The UN Security Council voted on Wednesday to end its eight-year-long peacekeeping mission between Eritrea and Ethiopia, a failure the UN chief has warned could lead to a new war between the Horn of Africa neighbors.
Council members voted unanimously to withdraw the remaining peacekeepers from what was once a 1,700-strong force monitoring a 1,000km long buffer zone between the two countries.
Belgian ambassador Jan Grauls told the council that the mission, known as UNMEE, “had become impossible to implement” because Eritreans progressively limited peacekeepers’ movements — including restricting night patrols, supply routes and diesel fuel. The mission was also undermined by Ethiopia’s refusal to accept an independent boundary commission’s ruling in 2002 to award the key town of Badme to Eritrea, he said.
“The border dispute between Ethiopia and Eritrea remains total, and the United Nations is withdrawing without having been able to assist the two countries in finding a common ground, in spite of having tried all to achieve it,” Grauls said.
Other peacekeeping missions that were unable to fulfill their mandates for political reasons, though they succeeded in protecting some civilian lives, were ones to Somalia, Rwanda, Bosnia and Angola, all of them in the 1990s.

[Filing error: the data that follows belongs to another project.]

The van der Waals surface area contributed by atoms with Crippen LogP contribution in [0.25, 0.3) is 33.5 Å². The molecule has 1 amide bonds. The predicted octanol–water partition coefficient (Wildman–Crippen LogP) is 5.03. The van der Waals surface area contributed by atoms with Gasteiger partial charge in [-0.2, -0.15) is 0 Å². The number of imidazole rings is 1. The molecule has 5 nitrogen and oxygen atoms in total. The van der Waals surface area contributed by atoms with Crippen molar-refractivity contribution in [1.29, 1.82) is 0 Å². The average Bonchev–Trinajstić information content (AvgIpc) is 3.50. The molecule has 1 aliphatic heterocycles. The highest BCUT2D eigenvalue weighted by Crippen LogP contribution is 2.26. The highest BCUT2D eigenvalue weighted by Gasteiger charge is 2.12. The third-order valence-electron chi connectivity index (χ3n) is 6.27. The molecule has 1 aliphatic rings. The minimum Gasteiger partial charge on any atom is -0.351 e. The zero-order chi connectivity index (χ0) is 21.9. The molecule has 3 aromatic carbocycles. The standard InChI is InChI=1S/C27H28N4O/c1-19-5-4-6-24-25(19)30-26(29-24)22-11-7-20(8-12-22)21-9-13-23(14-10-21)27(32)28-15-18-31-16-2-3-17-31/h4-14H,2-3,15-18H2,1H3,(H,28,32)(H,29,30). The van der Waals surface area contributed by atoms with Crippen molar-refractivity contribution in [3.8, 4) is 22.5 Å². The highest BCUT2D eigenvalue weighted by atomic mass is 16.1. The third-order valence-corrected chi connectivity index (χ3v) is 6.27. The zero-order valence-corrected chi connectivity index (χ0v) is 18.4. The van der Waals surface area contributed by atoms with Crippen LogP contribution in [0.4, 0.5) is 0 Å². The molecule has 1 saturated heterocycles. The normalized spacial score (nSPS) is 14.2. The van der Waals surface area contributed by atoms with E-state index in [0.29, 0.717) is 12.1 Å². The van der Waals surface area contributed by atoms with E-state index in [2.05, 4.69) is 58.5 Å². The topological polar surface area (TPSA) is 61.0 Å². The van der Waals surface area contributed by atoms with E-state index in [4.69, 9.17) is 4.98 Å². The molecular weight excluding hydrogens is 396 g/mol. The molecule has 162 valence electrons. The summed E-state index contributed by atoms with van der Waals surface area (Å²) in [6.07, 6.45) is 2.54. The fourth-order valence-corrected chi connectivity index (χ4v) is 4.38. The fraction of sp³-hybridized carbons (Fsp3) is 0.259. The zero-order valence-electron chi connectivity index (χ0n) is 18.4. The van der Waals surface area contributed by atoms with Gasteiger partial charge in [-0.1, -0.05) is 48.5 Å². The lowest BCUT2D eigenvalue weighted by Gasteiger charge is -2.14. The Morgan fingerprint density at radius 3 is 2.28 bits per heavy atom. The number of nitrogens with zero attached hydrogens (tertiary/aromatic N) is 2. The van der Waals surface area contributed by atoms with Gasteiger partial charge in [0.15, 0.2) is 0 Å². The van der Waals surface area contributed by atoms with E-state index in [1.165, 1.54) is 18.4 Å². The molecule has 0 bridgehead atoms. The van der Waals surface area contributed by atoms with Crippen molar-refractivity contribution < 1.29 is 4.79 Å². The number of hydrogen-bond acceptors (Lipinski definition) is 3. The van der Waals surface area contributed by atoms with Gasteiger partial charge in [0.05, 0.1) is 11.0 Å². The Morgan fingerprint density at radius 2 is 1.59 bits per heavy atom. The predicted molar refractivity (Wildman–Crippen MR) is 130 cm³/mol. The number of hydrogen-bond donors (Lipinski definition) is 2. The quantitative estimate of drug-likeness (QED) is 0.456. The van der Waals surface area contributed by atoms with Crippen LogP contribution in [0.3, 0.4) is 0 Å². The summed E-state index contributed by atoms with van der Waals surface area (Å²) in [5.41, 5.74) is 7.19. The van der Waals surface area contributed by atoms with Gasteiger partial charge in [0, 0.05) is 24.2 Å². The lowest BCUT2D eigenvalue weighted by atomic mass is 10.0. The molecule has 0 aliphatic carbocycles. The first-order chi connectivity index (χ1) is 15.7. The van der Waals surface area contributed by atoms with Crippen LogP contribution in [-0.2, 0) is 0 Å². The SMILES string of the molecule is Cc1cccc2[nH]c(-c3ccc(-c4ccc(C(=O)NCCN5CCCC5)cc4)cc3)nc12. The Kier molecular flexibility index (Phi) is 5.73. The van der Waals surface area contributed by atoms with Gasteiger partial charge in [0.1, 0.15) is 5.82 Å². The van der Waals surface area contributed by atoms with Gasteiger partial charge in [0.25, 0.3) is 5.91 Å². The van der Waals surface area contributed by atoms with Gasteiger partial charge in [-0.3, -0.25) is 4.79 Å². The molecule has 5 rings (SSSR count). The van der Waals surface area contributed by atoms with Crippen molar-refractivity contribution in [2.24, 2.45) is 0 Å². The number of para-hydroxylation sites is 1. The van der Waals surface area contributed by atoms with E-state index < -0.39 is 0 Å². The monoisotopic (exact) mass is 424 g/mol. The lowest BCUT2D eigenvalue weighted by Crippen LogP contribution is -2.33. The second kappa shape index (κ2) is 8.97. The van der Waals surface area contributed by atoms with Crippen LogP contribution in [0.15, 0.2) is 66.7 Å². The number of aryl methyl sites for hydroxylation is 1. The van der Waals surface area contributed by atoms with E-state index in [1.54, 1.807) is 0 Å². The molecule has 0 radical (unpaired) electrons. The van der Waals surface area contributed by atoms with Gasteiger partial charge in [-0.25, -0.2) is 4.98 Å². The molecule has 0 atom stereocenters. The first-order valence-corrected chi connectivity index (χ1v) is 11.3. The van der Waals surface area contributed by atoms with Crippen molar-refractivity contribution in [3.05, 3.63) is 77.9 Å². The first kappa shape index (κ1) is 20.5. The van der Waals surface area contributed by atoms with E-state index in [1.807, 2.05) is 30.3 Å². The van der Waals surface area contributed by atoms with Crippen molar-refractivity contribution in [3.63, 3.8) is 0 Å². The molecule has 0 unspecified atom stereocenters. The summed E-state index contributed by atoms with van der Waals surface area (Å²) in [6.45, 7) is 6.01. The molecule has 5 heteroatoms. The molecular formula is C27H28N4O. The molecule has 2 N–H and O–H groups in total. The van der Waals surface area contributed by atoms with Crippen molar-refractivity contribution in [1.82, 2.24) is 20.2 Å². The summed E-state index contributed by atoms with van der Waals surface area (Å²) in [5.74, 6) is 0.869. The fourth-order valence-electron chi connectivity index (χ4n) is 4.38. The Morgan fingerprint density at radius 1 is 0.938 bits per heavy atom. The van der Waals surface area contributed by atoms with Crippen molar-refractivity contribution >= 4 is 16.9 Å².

Azouz Ennifar, a Tunisian diplomat speaking for the UN mission from Addis Ababa called it “a difficult mission in geographically harsh locations” that tried its best.
Mission officials said about 320 military personnel remain on the Ethiopian side but most of their peacekeeping personnel have already left the Eritrean side. They said the “formal liquidation” of the headquarters in Addis Ababa and Asmara, Eritrea would begin today.
Among both nations the mission has fewer than 400 civilian staff still in place.
Fewer than 200 UN staff remain in Eritrea, most of them Eritreans tasked with guarding UN equipment until it could be evacuated.
UN Secretary-General Ban Ki-moon warned in April that a new war could break out if peacekeepers were to withdraw entirely from along the disputed border, and urged Eritrea to restore the UN’s ability to patrol its side of the border.
Ban wrote on Monday cautioning the council that “the risk of escalation of tension in the border area and a resumption of hostilities, by accident or design, following the withdrawal of UNMEE remains a reality.”
He included letters from Ethiopian Foreign Minister Seyoum Mesfin saying the Security Council could have done more to protect the mission and Eritrean ambassador Araya Desta saying the council should have thrown its weight behind the boundary commission’s ruling.